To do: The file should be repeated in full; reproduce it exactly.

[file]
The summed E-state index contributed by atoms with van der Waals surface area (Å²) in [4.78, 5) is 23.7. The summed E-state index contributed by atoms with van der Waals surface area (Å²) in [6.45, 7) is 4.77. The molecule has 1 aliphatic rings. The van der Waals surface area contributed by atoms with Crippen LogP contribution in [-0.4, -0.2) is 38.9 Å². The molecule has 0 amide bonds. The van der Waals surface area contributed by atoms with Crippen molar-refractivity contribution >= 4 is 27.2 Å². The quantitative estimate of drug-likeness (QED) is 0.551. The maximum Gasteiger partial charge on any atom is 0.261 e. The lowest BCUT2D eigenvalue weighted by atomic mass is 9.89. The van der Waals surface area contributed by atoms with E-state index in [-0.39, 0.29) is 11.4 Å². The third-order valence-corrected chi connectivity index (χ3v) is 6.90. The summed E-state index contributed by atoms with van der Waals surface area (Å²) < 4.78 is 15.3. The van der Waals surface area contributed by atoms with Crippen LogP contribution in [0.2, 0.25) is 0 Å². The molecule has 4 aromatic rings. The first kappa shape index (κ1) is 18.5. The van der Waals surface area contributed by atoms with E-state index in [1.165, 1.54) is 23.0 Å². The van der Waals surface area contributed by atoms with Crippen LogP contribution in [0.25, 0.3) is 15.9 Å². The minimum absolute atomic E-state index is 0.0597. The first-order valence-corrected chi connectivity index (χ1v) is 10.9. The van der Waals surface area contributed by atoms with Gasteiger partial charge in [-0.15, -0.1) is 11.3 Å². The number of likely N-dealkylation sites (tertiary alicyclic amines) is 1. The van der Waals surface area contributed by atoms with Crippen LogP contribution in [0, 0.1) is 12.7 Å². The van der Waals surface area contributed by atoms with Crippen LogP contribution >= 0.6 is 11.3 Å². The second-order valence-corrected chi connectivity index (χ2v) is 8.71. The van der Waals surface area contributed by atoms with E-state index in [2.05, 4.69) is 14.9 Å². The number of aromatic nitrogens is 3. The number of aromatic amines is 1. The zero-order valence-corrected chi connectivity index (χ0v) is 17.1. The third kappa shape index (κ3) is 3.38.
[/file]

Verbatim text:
The summed E-state index contributed by atoms with van der Waals surface area (Å²) in [4.78, 5) is 23.7. The summed E-state index contributed by atoms with van der Waals surface area (Å²) in [6.45, 7) is 4.77. The molecule has 1 aliphatic rings. The van der Waals surface area contributed by atoms with Crippen LogP contribution in [-0.4, -0.2) is 38.9 Å². The molecule has 0 amide bonds. The van der Waals surface area contributed by atoms with Crippen molar-refractivity contribution >= 4 is 27.2 Å². The quantitative estimate of drug-likeness (QED) is 0.551. The maximum Gasteiger partial charge on any atom is 0.261 e. The lowest BCUT2D eigenvalue weighted by atomic mass is 9.89. The van der Waals surface area contributed by atoms with E-state index in [-0.39, 0.29) is 11.4 Å². The third-order valence-corrected chi connectivity index (χ3v) is 6.90. The summed E-state index contributed by atoms with van der Waals surface area (Å²) < 4.78 is 15.3. The van der Waals surface area contributed by atoms with Crippen LogP contribution in [0.2, 0.25) is 0 Å². The molecule has 4 aromatic rings. The first kappa shape index (κ1) is 18.5. The van der Waals surface area contributed by atoms with E-state index in [1.165, 1.54) is 23.0 Å². The van der Waals surface area contributed by atoms with Crippen LogP contribution in [0.25, 0.3) is 15.9 Å². The minimum absolute atomic E-state index is 0.0597. The first-order valence-corrected chi connectivity index (χ1v) is 10.9. The van der Waals surface area contributed by atoms with Gasteiger partial charge in [-0.15, -0.1) is 11.3 Å². The number of likely N-dealkylation sites (tertiary alicyclic amines) is 1. The van der Waals surface area contributed by atoms with Crippen LogP contribution in [0, 0.1) is 12.7 Å². The van der Waals surface area contributed by atoms with Crippen LogP contribution >= 0.6 is 11.3 Å². The second-order valence-corrected chi connectivity index (χ2v) is 8.71. The van der Waals surface area contributed by atoms with E-state index in [2.05, 4.69) is 14.9 Å². The number of aromatic nitrogens is 3. The number of aromatic amines is 1. The zero-order valence-corrected chi connectivity index (χ0v) is 17.1. The third kappa shape index (κ3) is 3.38.